Marguerite Redman Dorgeloh Biography

Marguerite Redman Dorgeloh





Marguerite Redman Dorgeloh (née Marguerite Redman), printmaker and painter, was born in Watsonville, California on December 14, 1890. Her father, Christy Gentry Redman, was a farmer. Marguerite studied at the California School of Fine Arts in San Francisco and the San Jose Teachers College. She married John Dorgeloh, a prominent San Francisco lawyer and official at the Bank of America, and spent most of her career in San Francisco. Their son Justin was born in 1913 and, in 1918, she is listed as a decorator in San Francisco. After her divorce from John Dorgeloh, Marguerite married Albert E. Byron, MD. Her work is sometimes signed Redman Byron, Dorgeloh, or Redman Dorgeloh. She personally preferred being called “Redman.”

During the Depression, Dorgeloh assisted on the WPA mural project in San Francisco’s Coit Tower. She also worked in the graphic art department of the WPA and produced a large number of lithographs for the San Francisco Fine Arts Project (FAP). Her images included many San Francisco landmarks and the Golden Gate Park area. Her lithograph Van Ness Mansion appeared on the front page of the San Francisco News on 6 November 1941. Dorgeloh also worked in etching, oil, and watercolor.

During the second season of the Golden Gate International Exposition which opened on May 25, 1940, the Exposition’s Fine Arts Palace was transformed into an active arts section in which artists worked and demonstrated art making. The program was called Art in Action and Dorgeloh demonstrated lithography using stones. After the Depression, she worked in the 1940s as an artist for a shipyard company.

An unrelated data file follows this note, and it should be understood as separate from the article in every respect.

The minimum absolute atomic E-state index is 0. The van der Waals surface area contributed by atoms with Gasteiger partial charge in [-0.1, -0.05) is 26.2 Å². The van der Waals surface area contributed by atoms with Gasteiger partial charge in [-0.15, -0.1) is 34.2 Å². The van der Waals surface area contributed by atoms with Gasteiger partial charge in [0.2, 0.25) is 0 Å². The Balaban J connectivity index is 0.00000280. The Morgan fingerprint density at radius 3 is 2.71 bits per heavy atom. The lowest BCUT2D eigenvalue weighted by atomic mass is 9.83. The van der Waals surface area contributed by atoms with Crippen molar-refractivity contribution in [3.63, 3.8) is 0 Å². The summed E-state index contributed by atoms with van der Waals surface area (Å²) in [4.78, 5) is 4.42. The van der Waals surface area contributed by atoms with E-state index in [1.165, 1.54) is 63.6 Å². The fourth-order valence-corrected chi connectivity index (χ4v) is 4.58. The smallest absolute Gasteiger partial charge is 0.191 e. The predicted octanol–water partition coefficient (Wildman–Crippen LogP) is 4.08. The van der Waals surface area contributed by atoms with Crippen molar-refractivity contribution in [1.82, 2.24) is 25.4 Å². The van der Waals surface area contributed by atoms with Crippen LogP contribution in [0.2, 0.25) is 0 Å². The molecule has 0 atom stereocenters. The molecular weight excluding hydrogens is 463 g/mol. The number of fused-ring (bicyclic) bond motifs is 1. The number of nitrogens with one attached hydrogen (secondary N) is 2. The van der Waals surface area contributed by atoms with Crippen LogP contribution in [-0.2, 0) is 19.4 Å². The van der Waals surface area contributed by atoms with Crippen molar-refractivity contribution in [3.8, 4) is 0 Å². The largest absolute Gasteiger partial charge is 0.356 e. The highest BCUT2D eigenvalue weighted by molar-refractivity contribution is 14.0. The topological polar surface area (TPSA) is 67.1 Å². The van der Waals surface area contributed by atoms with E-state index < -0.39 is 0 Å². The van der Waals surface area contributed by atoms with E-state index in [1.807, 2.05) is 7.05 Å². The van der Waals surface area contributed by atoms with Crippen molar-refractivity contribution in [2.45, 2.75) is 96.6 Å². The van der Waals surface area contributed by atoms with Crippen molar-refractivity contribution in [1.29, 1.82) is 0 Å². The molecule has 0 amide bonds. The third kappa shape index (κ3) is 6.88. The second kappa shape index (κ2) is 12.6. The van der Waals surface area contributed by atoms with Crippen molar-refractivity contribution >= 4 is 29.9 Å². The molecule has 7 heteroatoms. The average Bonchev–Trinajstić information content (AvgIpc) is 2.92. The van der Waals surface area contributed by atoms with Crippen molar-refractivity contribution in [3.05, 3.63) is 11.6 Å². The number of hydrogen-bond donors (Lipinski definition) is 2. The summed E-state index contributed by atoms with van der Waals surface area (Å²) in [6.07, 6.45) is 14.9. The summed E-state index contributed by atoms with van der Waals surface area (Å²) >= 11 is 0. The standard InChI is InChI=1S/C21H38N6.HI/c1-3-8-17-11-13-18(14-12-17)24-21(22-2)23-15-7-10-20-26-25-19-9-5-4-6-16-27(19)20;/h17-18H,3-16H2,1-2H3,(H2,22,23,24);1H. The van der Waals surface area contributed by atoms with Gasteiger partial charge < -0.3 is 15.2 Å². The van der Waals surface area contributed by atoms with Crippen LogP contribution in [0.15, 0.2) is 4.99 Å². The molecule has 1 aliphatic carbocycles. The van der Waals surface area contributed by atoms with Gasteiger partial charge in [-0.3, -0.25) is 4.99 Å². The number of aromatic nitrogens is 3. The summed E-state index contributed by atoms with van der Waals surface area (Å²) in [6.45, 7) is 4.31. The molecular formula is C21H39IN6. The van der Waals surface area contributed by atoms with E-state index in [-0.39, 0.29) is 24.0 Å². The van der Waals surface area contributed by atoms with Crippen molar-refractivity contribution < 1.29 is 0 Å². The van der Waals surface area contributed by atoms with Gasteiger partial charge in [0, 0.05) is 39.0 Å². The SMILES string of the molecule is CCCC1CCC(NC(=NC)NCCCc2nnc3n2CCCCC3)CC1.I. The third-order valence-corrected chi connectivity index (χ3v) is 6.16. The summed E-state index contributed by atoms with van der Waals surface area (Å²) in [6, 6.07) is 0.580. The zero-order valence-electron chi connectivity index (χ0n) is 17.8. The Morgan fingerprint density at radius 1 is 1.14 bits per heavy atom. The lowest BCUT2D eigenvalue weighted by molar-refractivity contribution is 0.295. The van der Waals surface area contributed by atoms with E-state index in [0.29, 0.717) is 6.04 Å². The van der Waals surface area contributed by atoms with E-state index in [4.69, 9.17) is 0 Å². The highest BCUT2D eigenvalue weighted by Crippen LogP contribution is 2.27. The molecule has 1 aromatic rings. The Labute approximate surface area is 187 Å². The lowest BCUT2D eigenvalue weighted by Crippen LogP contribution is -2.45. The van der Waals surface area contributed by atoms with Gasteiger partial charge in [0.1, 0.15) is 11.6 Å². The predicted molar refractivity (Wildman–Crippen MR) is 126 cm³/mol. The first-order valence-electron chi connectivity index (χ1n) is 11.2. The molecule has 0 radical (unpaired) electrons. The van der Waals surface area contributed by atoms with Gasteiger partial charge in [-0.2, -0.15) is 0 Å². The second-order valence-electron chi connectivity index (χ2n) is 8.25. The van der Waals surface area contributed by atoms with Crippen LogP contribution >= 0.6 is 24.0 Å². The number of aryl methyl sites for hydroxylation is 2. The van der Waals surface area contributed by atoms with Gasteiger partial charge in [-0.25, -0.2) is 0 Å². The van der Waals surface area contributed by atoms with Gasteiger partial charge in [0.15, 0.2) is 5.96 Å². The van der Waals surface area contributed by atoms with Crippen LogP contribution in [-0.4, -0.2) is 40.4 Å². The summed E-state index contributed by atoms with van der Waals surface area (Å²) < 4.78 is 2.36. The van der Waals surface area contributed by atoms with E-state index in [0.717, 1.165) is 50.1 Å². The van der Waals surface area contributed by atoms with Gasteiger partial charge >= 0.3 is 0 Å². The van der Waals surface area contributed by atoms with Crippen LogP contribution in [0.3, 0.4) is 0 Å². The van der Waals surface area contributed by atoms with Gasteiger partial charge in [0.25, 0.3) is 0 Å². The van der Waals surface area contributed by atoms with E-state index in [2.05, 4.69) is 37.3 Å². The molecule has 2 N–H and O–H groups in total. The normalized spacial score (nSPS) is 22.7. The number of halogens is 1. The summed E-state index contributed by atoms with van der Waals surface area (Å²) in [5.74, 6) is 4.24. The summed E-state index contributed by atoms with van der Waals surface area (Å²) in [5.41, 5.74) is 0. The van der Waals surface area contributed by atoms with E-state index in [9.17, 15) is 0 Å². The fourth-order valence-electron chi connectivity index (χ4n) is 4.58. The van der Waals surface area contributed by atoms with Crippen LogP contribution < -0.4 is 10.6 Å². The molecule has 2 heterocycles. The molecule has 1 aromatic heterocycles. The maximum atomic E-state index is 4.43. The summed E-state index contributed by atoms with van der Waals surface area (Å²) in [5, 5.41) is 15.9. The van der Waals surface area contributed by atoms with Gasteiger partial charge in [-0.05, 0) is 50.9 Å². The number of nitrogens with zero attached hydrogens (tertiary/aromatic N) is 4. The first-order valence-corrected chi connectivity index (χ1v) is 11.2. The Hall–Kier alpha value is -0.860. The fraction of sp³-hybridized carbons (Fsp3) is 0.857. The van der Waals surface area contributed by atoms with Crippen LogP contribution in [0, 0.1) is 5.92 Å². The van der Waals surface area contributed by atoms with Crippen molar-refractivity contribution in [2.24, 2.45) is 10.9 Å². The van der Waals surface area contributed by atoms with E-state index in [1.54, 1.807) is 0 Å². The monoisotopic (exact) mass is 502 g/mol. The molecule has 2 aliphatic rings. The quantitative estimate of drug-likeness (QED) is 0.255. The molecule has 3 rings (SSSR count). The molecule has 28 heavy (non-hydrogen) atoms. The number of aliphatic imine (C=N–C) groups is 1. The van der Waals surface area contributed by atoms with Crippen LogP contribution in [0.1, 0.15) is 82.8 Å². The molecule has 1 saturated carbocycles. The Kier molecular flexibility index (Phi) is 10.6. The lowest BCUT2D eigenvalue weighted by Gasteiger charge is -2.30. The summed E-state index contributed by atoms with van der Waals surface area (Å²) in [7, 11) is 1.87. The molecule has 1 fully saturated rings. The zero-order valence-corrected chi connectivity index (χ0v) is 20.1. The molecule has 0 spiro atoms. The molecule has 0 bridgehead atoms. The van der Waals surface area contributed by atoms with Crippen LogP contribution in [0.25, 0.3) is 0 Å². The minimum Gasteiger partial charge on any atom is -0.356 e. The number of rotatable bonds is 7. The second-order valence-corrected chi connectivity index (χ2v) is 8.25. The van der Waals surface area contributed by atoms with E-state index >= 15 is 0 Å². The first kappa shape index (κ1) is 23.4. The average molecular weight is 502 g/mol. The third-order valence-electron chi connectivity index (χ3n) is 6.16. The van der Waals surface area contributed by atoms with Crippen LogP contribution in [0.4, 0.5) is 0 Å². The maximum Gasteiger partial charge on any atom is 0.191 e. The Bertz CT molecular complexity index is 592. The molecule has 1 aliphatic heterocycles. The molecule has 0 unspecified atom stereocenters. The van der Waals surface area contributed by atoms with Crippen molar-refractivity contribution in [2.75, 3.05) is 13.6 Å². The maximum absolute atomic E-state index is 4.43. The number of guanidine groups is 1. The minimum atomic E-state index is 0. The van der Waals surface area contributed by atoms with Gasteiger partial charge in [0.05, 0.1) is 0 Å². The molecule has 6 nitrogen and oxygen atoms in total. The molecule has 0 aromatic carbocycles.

Dorgeloh exhibited at the Paul Elder Gallery in San Francisco in 1929, the San Francisco Women Artists in 1931, the Golden Gate International Exposition in San Francisco in 1939/1940, and the San Francisco Arts Association in 1939. Her work is represented in the collections of the University Museums, Iowa State University, Ames; the Georgia Museum of Art, University of Georgia, Athens; the Baltimore Museum of Art, Maryland; the Jordon Schnitzer Museum of Art, University of Oregon, Eugene; the Weisman Art Museum, University of Minnesota, Minneapolis; the Monterey Museum of Art, California; the Metropolitan Museum of Art, New York; the Philadelphia Museum of Art, Pennsylvania; the Jundt Art Museum, Gonzaga University, Spokane, Washington; the University of Arizona Museum of Art, Tucson; and the National Gallery of Art and the Smithsonian American Art Museum, Washington, D.C.

Marguerite Redman Dorgeloh died in Pasadena, California on March 18, 1944.